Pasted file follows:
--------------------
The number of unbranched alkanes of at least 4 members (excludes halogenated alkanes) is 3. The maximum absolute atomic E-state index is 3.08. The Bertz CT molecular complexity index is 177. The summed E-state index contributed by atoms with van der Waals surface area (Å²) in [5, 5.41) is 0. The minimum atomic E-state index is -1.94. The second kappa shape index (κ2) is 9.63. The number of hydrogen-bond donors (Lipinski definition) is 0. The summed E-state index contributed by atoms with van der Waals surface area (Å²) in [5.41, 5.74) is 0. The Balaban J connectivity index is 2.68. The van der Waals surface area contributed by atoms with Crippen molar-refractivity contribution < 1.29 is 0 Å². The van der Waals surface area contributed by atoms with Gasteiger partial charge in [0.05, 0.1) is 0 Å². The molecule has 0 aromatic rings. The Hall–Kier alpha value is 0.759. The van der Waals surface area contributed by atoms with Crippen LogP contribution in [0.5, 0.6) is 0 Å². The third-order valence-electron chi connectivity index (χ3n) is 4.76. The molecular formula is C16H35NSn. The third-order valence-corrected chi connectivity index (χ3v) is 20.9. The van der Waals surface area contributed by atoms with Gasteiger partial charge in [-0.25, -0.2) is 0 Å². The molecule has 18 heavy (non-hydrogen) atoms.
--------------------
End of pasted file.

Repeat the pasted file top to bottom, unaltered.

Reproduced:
The number of unbranched alkanes of at least 4 members (excludes halogenated alkanes) is 3. The maximum absolute atomic E-state index is 3.08. The Bertz CT molecular complexity index is 177. The summed E-state index contributed by atoms with van der Waals surface area (Å²) in [5, 5.41) is 0. The minimum atomic E-state index is -1.94. The second kappa shape index (κ2) is 9.63. The number of hydrogen-bond donors (Lipinski definition) is 0. The summed E-state index contributed by atoms with van der Waals surface area (Å²) in [5.41, 5.74) is 0. The Balaban J connectivity index is 2.68. The van der Waals surface area contributed by atoms with Crippen molar-refractivity contribution < 1.29 is 0 Å². The van der Waals surface area contributed by atoms with Gasteiger partial charge in [0.05, 0.1) is 0 Å². The molecule has 0 aromatic rings. The Hall–Kier alpha value is 0.759. The van der Waals surface area contributed by atoms with Crippen LogP contribution in [0.5, 0.6) is 0 Å². The third-order valence-electron chi connectivity index (χ3n) is 4.76. The molecular formula is C16H35NSn. The third-order valence-corrected chi connectivity index (χ3v) is 20.9. The van der Waals surface area contributed by atoms with Gasteiger partial charge in [-0.25, -0.2) is 0 Å². The molecule has 18 heavy (non-hydrogen) atoms.